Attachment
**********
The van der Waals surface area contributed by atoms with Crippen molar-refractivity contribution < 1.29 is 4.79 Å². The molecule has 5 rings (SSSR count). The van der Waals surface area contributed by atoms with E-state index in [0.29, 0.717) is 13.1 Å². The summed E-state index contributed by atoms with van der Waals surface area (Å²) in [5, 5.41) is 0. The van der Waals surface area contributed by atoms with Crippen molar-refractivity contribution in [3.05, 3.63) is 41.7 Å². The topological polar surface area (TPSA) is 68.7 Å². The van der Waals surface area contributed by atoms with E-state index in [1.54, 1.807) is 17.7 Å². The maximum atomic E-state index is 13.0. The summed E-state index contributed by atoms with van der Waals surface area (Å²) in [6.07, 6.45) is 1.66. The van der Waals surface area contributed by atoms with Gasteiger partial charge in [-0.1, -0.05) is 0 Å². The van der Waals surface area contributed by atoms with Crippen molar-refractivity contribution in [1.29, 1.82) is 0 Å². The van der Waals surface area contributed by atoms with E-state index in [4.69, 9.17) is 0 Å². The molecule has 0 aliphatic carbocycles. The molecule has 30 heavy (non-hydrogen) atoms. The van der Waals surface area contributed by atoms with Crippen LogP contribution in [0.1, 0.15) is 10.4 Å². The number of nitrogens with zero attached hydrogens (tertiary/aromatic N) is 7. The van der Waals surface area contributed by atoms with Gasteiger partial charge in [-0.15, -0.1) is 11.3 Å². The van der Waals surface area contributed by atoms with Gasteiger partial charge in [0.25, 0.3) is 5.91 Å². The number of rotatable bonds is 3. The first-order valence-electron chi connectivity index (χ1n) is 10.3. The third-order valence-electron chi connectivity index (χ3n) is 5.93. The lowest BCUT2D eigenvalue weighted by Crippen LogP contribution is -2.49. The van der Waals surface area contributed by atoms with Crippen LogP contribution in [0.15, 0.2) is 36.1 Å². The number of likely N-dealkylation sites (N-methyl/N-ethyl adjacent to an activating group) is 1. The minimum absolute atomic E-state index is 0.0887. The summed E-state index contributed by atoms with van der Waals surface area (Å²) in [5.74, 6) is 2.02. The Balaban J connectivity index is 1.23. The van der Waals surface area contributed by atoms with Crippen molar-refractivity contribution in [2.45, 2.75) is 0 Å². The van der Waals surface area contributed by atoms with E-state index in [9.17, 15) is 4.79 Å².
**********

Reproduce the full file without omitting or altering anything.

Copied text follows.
The van der Waals surface area contributed by atoms with Crippen molar-refractivity contribution < 1.29 is 4.79 Å². The molecule has 5 rings (SSSR count). The van der Waals surface area contributed by atoms with E-state index in [0.29, 0.717) is 13.1 Å². The summed E-state index contributed by atoms with van der Waals surface area (Å²) in [5, 5.41) is 0. The van der Waals surface area contributed by atoms with Crippen molar-refractivity contribution in [3.05, 3.63) is 41.7 Å². The topological polar surface area (TPSA) is 68.7 Å². The van der Waals surface area contributed by atoms with E-state index in [1.54, 1.807) is 17.7 Å². The maximum atomic E-state index is 13.0. The summed E-state index contributed by atoms with van der Waals surface area (Å²) in [6.07, 6.45) is 1.66. The van der Waals surface area contributed by atoms with Gasteiger partial charge in [-0.1, -0.05) is 0 Å². The van der Waals surface area contributed by atoms with Crippen molar-refractivity contribution in [1.29, 1.82) is 0 Å². The van der Waals surface area contributed by atoms with E-state index in [4.69, 9.17) is 0 Å². The molecule has 0 aliphatic carbocycles. The molecule has 30 heavy (non-hydrogen) atoms. The van der Waals surface area contributed by atoms with Crippen LogP contribution in [0.1, 0.15) is 10.4 Å². The number of nitrogens with zero attached hydrogens (tertiary/aromatic N) is 7. The van der Waals surface area contributed by atoms with Gasteiger partial charge in [-0.15, -0.1) is 11.3 Å². The van der Waals surface area contributed by atoms with Gasteiger partial charge in [0.25, 0.3) is 5.91 Å². The number of rotatable bonds is 3. The first-order valence-electron chi connectivity index (χ1n) is 10.3. The third-order valence-electron chi connectivity index (χ3n) is 5.93. The lowest BCUT2D eigenvalue weighted by Crippen LogP contribution is -2.49. The van der Waals surface area contributed by atoms with Crippen LogP contribution in [0.15, 0.2) is 36.1 Å². The number of likely N-dealkylation sites (N-methyl/N-ethyl adjacent to an activating group) is 1. The minimum absolute atomic E-state index is 0.0887. The summed E-state index contributed by atoms with van der Waals surface area (Å²) in [5.74, 6) is 2.02. The Balaban J connectivity index is 1.23. The van der Waals surface area contributed by atoms with Crippen molar-refractivity contribution in [2.45, 2.75) is 0 Å². The van der Waals surface area contributed by atoms with E-state index in [9.17, 15) is 4.79 Å².